It doesn’t always result in a Greek tragedy, but high public debt (defined as exceeding 90% of GDP) results in a lower growth trajectory for, in most cases, over a decade.
I’m not overly worried about Malaysia’s public debt levels as they stand; that’s not to say I’d be terribly happy to see the debt to GDP ratio continuing to rise. As things stand now, given the limits to debt accumulation, more aggressive fiscal consolidation seems warranted.
Credit growth is at decently high levels, unemployment is low, and capacity utilisation is around its long term mean. All these signal an economy with a small to negligible output gap. With public and private investment expected to boom over the next few quarters, maintaining a non-inflationary growth trajectory argues for a stronger pullback in overall public expenditure (though not necessarily a budget surplus) unless we’re prepared to see a deterioration in the trade balance or higher interest rates. The latter’s unlikely given BNM’s dovish stance, so look for an acceleration in imports over the coming months.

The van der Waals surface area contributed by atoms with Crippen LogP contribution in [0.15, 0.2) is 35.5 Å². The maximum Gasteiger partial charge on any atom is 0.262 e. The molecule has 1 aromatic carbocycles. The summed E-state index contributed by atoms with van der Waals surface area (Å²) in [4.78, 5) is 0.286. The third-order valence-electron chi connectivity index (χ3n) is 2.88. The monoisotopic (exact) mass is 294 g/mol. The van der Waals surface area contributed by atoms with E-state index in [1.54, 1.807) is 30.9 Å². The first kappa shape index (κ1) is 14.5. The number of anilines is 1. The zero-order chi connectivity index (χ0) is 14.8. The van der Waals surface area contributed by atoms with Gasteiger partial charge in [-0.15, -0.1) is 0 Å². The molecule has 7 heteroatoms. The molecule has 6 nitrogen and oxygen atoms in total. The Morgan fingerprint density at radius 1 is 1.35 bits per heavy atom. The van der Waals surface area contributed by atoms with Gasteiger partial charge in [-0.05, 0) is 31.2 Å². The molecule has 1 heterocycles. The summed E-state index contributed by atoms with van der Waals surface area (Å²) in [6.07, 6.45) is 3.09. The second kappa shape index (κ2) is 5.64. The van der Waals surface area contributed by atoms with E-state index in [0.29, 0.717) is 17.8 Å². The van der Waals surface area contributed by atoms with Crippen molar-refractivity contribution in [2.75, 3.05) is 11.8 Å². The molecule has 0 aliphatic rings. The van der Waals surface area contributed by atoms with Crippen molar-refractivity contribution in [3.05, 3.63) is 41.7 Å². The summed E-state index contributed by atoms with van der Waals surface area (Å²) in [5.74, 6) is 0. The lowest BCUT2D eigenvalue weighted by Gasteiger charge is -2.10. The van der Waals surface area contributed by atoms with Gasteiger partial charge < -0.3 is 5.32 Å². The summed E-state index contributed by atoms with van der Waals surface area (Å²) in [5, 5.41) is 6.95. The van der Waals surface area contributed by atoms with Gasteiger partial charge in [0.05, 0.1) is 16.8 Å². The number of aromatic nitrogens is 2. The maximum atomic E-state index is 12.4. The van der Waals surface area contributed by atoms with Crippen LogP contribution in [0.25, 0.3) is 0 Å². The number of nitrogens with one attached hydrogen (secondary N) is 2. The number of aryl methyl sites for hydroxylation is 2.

Read more HERE.